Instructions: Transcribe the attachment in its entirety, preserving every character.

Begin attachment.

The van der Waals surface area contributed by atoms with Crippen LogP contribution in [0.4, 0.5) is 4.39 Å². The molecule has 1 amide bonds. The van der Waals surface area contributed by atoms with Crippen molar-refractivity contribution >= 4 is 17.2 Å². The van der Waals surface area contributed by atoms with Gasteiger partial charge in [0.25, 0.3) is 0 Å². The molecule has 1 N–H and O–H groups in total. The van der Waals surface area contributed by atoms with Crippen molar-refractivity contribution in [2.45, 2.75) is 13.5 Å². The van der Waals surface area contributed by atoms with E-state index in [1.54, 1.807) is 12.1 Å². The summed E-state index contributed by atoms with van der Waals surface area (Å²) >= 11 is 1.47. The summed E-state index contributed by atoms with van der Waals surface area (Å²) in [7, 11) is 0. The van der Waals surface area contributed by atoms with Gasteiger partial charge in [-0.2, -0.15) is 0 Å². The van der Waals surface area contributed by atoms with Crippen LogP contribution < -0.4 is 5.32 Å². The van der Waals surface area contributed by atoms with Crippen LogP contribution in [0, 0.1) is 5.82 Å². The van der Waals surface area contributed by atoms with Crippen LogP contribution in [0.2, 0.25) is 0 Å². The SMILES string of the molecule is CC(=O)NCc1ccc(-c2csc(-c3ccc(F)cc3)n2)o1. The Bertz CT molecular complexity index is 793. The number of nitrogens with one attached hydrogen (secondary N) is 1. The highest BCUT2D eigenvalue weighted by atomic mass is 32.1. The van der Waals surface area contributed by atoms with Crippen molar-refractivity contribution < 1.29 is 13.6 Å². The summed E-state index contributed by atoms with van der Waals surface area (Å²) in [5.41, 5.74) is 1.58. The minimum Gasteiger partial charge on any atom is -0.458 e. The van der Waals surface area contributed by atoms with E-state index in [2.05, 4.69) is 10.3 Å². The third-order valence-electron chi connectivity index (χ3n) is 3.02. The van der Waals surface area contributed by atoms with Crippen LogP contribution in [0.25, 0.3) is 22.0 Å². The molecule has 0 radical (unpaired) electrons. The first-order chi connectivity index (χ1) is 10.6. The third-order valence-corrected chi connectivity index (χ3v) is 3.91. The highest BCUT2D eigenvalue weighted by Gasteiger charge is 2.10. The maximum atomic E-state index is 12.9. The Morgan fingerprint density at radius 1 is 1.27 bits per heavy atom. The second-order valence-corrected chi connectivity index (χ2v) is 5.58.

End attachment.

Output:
The van der Waals surface area contributed by atoms with Crippen LogP contribution in [0.4, 0.5) is 4.39 Å². The molecule has 1 amide bonds. The van der Waals surface area contributed by atoms with Crippen molar-refractivity contribution >= 4 is 17.2 Å². The van der Waals surface area contributed by atoms with Gasteiger partial charge in [0.25, 0.3) is 0 Å². The molecule has 1 N–H and O–H groups in total. The van der Waals surface area contributed by atoms with Crippen molar-refractivity contribution in [2.45, 2.75) is 13.5 Å². The van der Waals surface area contributed by atoms with E-state index in [1.54, 1.807) is 12.1 Å². The summed E-state index contributed by atoms with van der Waals surface area (Å²) >= 11 is 1.47. The summed E-state index contributed by atoms with van der Waals surface area (Å²) in [7, 11) is 0. The van der Waals surface area contributed by atoms with Gasteiger partial charge in [-0.2, -0.15) is 0 Å². The van der Waals surface area contributed by atoms with Crippen LogP contribution < -0.4 is 5.32 Å². The van der Waals surface area contributed by atoms with Crippen LogP contribution in [0, 0.1) is 5.82 Å². The van der Waals surface area contributed by atoms with Crippen LogP contribution in [0.2, 0.25) is 0 Å². The SMILES string of the molecule is CC(=O)NCc1ccc(-c2csc(-c3ccc(F)cc3)n2)o1. The Bertz CT molecular complexity index is 793. The number of nitrogens with one attached hydrogen (secondary N) is 1. The highest BCUT2D eigenvalue weighted by atomic mass is 32.1. The van der Waals surface area contributed by atoms with Crippen molar-refractivity contribution < 1.29 is 13.6 Å². The summed E-state index contributed by atoms with van der Waals surface area (Å²) in [5.41, 5.74) is 1.58. The minimum Gasteiger partial charge on any atom is -0.458 e. The van der Waals surface area contributed by atoms with E-state index in [2.05, 4.69) is 10.3 Å². The third-order valence-electron chi connectivity index (χ3n) is 3.02. The van der Waals surface area contributed by atoms with Crippen LogP contribution in [0.25, 0.3) is 22.0 Å². The molecule has 0 radical (unpaired) electrons. The first-order chi connectivity index (χ1) is 10.6. The third-order valence-corrected chi connectivity index (χ3v) is 3.91. The highest BCUT2D eigenvalue weighted by Gasteiger charge is 2.10. The maximum atomic E-state index is 12.9. The Morgan fingerprint density at radius 1 is 1.27 bits per heavy atom. The second-order valence-corrected chi connectivity index (χ2v) is 5.58.